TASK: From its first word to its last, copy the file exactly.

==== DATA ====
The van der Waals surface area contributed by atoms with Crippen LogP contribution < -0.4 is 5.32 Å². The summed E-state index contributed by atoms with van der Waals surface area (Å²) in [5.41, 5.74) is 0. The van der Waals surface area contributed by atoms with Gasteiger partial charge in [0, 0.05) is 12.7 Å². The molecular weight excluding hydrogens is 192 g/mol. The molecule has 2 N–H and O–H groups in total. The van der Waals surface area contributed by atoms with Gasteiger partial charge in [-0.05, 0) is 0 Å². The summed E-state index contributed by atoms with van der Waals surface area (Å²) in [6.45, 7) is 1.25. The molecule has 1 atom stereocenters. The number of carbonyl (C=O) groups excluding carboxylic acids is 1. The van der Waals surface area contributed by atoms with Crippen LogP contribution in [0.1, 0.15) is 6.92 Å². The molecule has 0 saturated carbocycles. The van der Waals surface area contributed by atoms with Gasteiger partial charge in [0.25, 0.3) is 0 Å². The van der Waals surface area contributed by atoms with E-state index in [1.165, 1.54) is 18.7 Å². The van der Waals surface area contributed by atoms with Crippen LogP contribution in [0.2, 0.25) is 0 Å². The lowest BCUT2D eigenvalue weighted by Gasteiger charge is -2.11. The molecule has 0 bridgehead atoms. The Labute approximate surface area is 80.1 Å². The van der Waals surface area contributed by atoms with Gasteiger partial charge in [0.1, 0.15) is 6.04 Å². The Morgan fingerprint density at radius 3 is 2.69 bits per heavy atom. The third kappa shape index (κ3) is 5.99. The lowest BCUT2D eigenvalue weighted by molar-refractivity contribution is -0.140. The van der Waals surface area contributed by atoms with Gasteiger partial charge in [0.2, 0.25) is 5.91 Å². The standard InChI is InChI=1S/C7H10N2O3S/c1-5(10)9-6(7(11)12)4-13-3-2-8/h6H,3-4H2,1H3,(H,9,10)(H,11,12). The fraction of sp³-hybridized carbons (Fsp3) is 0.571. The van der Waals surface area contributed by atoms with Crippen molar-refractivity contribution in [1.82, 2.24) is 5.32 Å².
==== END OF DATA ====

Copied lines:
The van der Waals surface area contributed by atoms with Crippen LogP contribution < -0.4 is 5.32 Å². The summed E-state index contributed by atoms with van der Waals surface area (Å²) in [5.41, 5.74) is 0. The van der Waals surface area contributed by atoms with Gasteiger partial charge in [0, 0.05) is 12.7 Å². The molecular weight excluding hydrogens is 192 g/mol. The molecule has 2 N–H and O–H groups in total. The van der Waals surface area contributed by atoms with Gasteiger partial charge in [-0.05, 0) is 0 Å². The summed E-state index contributed by atoms with van der Waals surface area (Å²) in [6.45, 7) is 1.25. The molecule has 1 atom stereocenters. The number of carbonyl (C=O) groups excluding carboxylic acids is 1. The van der Waals surface area contributed by atoms with Crippen LogP contribution in [0.1, 0.15) is 6.92 Å². The molecule has 0 saturated carbocycles. The van der Waals surface area contributed by atoms with Gasteiger partial charge in [0.25, 0.3) is 0 Å². The van der Waals surface area contributed by atoms with E-state index in [1.165, 1.54) is 18.7 Å². The van der Waals surface area contributed by atoms with Crippen LogP contribution in [0.2, 0.25) is 0 Å². The lowest BCUT2D eigenvalue weighted by Gasteiger charge is -2.11. The molecule has 0 bridgehead atoms. The Labute approximate surface area is 80.1 Å². The van der Waals surface area contributed by atoms with Gasteiger partial charge in [0.1, 0.15) is 6.04 Å². The Morgan fingerprint density at radius 3 is 2.69 bits per heavy atom. The third kappa shape index (κ3) is 5.99. The lowest BCUT2D eigenvalue weighted by molar-refractivity contribution is -0.140. The van der Waals surface area contributed by atoms with Gasteiger partial charge in [0.2, 0.25) is 5.91 Å². The standard InChI is InChI=1S/C7H10N2O3S/c1-5(10)9-6(7(11)12)4-13-3-2-8/h6H,3-4H2,1H3,(H,9,10)(H,11,12). The fraction of sp³-hybridized carbons (Fsp3) is 0.571. The van der Waals surface area contributed by atoms with Crippen molar-refractivity contribution in [1.82, 2.24) is 5.32 Å².